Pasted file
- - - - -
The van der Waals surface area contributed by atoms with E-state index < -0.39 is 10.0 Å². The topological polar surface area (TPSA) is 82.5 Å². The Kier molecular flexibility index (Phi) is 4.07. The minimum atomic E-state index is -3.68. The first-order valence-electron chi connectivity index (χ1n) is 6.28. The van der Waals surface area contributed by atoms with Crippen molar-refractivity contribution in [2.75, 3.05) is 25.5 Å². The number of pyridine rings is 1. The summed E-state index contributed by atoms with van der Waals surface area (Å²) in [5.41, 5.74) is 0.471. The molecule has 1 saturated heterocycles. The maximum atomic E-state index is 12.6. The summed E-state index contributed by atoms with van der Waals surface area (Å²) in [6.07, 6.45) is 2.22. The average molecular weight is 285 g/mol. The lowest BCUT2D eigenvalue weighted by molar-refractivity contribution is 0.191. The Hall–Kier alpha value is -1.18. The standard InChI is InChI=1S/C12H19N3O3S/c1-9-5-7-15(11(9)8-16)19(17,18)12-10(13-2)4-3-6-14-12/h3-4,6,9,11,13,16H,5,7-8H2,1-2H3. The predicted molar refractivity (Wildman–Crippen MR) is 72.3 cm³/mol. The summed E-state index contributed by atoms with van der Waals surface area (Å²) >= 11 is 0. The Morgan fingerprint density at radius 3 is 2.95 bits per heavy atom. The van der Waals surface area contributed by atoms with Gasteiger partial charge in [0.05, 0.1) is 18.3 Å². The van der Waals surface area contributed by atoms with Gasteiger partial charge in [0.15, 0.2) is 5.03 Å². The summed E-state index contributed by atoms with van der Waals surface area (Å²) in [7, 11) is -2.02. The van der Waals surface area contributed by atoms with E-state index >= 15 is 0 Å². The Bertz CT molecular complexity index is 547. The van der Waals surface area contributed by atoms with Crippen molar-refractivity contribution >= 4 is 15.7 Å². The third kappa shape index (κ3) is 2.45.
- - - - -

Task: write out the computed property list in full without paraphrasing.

The van der Waals surface area contributed by atoms with E-state index < -0.39 is 10.0 Å². The topological polar surface area (TPSA) is 82.5 Å². The Kier molecular flexibility index (Phi) is 4.07. The minimum atomic E-state index is -3.68. The first-order valence-electron chi connectivity index (χ1n) is 6.28. The van der Waals surface area contributed by atoms with Crippen molar-refractivity contribution in [2.75, 3.05) is 25.5 Å². The number of pyridine rings is 1. The summed E-state index contributed by atoms with van der Waals surface area (Å²) in [5.41, 5.74) is 0.471. The molecule has 1 saturated heterocycles. The maximum atomic E-state index is 12.6. The summed E-state index contributed by atoms with van der Waals surface area (Å²) in [6.07, 6.45) is 2.22. The average molecular weight is 285 g/mol. The lowest BCUT2D eigenvalue weighted by molar-refractivity contribution is 0.191. The Hall–Kier alpha value is -1.18. The standard InChI is InChI=1S/C12H19N3O3S/c1-9-5-7-15(11(9)8-16)19(17,18)12-10(13-2)4-3-6-14-12/h3-4,6,9,11,13,16H,5,7-8H2,1-2H3. The predicted molar refractivity (Wildman–Crippen MR) is 72.3 cm³/mol. The summed E-state index contributed by atoms with van der Waals surface area (Å²) >= 11 is 0. The Morgan fingerprint density at radius 3 is 2.95 bits per heavy atom. The van der Waals surface area contributed by atoms with Gasteiger partial charge in [0.05, 0.1) is 18.3 Å². The van der Waals surface area contributed by atoms with Gasteiger partial charge in [0.15, 0.2) is 5.03 Å². The summed E-state index contributed by atoms with van der Waals surface area (Å²) in [7, 11) is -2.02. The van der Waals surface area contributed by atoms with E-state index >= 15 is 0 Å². The Bertz CT molecular complexity index is 547. The van der Waals surface area contributed by atoms with Crippen molar-refractivity contribution >= 4 is 15.7 Å². The third kappa shape index (κ3) is 2.45.